What Does the CalOPPA Update Mean To You?

Edit, September 27, 2013: Governor Brown has signed AB370 into law. It is now the law in California.

Original post from Sept. 5 follows:

Last week, California’s State Senate unanimously passed AB370, which, if passed by the Assembly, will add new requirements to the California Online Privacy Protection Act. The California Online Privacy Protection Act (CalOPPA) is the law that requires anyone doing business online in California (therefore pretty much every business online) to post a privacy policy conspicuously on their website, and sets out the requirements of what that privacy policy needs to say.

As it currently stands, CalOPPA has only a few basic requirements. A privacy policy has to:

  • Be posted conspicuously on the website, or be easily accessible from a conspicuous link.
  • Identify the categories of personal information that the service collected.
  • Identify the categories of third-parties with whom the service might disclose the collected information.
  • Explain how users could access and modify the collected information, if possible.
  • Explain how the service notified users of material changes to the privacy policy.
  • Post the effective date of the privacy policy.

These requirements may be described in detail or brushed over in a few words, but they have to be in the policy.

New Additions: Do Not Track and Third Party Tracking

If it becomes law, AB370 will add two new requirements to CalOPPA. Both relate to the issue of third party tracking, which I go into in more depth here.

First, the bill requires online service operators to disclose whether or not they honor the user’s “Do Not Track” requests, as well as other mechanisms that allow users to opt out of certain kinds of collection of personal information. In other words, even if a website technically honors “Do Not Track” requests but still finds another way to perform the same tracking function, the website must disclose that in the privacy policy. If, in the future, technology evolves such that “Do Not Track” becomes obsolete, but other tracking methods arise, online services must disclose whether or not they honor users’ requests not to be tracked.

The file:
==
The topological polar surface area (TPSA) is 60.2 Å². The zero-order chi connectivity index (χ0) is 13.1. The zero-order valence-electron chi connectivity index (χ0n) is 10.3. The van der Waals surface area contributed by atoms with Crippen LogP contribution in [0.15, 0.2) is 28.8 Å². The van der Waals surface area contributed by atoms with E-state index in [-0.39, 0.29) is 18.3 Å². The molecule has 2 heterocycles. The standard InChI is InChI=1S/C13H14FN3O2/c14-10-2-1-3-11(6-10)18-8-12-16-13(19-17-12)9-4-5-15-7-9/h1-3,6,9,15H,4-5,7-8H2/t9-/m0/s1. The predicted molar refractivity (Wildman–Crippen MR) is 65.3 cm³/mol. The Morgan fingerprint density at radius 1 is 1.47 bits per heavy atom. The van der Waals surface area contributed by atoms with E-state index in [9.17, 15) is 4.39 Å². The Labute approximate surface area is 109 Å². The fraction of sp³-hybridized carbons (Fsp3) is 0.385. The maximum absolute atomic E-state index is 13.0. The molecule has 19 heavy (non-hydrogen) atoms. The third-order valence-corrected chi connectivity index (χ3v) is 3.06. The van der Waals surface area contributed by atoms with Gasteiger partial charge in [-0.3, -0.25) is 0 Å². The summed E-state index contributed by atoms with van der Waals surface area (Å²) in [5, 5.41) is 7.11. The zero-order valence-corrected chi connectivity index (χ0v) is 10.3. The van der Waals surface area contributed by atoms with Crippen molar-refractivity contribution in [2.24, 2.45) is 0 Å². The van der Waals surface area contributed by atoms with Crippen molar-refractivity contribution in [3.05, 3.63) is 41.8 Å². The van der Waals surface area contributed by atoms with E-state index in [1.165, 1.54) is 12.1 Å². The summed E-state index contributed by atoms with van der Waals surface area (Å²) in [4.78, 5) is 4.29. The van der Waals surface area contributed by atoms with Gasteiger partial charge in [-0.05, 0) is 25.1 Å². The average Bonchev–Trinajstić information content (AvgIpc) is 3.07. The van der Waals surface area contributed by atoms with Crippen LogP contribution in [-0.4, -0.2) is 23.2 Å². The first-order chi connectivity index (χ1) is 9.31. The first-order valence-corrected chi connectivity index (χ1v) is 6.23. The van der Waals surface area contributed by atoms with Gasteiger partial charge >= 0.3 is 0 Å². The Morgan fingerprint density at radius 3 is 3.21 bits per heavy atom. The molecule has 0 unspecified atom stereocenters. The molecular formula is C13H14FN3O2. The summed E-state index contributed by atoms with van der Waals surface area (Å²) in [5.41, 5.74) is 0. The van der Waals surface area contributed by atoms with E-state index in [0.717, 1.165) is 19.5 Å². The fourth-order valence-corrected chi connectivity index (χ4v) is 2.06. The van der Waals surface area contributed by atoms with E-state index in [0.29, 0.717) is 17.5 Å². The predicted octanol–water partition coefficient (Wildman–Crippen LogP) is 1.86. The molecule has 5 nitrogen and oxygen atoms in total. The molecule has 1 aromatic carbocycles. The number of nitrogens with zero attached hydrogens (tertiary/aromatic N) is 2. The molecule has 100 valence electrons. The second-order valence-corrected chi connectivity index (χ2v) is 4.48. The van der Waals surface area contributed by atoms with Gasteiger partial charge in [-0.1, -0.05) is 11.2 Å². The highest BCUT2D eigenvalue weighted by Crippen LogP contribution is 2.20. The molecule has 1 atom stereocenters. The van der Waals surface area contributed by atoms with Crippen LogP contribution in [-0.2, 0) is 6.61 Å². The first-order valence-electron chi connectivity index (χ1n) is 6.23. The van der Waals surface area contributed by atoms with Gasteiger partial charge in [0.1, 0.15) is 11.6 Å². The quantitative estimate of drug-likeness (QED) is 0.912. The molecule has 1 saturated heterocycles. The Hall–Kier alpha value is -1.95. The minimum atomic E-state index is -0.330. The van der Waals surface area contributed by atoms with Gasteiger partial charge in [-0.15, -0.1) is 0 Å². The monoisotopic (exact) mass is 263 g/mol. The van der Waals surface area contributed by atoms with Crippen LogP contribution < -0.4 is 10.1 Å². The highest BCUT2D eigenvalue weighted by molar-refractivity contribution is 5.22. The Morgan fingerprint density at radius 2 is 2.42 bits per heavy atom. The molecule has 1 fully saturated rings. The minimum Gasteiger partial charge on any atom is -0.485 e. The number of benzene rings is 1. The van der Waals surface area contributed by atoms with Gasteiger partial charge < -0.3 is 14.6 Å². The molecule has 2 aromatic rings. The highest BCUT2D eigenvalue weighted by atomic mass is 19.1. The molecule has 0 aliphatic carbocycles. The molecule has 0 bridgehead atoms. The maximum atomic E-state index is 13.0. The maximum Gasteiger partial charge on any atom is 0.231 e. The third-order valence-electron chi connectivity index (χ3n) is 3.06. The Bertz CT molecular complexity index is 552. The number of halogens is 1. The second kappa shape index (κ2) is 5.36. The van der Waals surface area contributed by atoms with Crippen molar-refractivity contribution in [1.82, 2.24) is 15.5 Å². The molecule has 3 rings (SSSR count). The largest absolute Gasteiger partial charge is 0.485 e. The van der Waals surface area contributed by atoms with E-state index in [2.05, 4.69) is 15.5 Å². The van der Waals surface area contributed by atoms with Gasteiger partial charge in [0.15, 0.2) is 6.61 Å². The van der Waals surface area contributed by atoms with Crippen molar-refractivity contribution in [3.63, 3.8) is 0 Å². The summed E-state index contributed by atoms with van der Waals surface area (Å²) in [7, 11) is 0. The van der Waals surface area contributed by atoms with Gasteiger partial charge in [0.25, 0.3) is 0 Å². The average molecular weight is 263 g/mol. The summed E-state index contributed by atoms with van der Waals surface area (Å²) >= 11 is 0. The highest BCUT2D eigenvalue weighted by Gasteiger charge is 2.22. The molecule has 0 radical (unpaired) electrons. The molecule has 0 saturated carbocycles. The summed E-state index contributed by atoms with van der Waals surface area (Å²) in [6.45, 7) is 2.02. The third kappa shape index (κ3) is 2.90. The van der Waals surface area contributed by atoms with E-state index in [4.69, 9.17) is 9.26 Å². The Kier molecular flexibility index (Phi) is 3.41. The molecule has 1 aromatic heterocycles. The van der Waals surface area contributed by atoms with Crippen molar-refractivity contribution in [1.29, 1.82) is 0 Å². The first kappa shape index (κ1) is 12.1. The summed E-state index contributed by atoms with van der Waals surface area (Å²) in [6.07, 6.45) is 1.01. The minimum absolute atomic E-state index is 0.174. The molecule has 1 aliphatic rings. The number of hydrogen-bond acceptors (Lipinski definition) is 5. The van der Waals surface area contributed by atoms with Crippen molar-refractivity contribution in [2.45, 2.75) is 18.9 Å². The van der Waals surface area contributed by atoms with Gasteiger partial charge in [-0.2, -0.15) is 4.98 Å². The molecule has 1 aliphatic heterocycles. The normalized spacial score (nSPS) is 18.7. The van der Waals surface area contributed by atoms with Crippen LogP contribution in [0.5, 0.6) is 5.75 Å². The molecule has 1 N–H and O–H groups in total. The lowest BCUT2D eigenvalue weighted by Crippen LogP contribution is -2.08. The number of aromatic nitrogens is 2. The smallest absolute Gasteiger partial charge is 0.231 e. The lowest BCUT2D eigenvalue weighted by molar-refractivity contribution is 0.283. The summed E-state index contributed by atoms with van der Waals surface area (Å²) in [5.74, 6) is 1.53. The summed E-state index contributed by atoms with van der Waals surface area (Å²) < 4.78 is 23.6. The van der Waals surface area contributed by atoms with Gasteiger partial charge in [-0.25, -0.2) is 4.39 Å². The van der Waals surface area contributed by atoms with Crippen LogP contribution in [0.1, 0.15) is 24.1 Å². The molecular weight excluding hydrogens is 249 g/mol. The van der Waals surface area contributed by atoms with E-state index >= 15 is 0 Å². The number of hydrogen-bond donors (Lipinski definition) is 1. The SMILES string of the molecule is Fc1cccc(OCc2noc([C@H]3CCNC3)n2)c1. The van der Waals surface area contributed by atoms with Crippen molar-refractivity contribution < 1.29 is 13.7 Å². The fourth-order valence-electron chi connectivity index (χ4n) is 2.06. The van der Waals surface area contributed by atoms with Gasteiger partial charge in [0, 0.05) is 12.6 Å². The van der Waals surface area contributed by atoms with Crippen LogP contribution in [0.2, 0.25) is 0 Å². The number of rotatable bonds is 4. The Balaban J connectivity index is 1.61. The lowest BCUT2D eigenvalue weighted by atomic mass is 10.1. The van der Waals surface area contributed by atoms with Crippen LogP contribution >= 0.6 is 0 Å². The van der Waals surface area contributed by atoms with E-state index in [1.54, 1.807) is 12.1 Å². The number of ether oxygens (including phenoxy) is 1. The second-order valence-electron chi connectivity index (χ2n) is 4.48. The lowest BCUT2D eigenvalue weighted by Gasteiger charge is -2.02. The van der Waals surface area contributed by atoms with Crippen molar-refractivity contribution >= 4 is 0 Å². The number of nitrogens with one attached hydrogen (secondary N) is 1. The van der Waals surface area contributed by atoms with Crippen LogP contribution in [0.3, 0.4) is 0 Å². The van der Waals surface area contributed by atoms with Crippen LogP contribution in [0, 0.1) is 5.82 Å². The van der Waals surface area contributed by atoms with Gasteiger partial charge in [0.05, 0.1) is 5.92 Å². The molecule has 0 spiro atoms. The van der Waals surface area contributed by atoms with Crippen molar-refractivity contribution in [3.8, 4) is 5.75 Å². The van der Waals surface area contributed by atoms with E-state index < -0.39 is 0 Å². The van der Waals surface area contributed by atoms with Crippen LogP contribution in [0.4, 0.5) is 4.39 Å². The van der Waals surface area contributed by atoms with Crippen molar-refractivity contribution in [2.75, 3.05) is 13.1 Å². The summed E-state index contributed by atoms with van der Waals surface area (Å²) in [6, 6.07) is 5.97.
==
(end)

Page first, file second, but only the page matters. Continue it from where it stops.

Second, the bill requires online service operators to disclose whether third parties may be tracking the user’s activities on the service.  If a third party, such as an advertising service, is tracking the user over time and across different sites, collecting personal information, those sites must let the user know.

What Does This Mean To You?

Nothing, yet. The California State Senate passed the bill unanimously, but it still needs to go to the California Assembly. However, this one has steam, and it’s coming.

If you’re a website operator, a mobile app developer, if you run a small business with an online presence — these are important changes. You need to check your privacy policy and make sure it addresses both third party tracking and whether or not you respect your users’ requests to opt out. If your site does not permit third party tracking, that’s fine: mention it in the policy. If your site does not respect your users’ Do Not Track requests, that’s fine: put it in the policy.

If you’re a user, this means two things. First, it means privacy policies may get a little longer. They’ve been getting longer over the years anyway as more legal requirements have necessitated adding sections. However, now privacy policies are about to get a little more interesting, and will let you know who’s watching you and whether or not you can opt out. And that’s never a bad thing.

 

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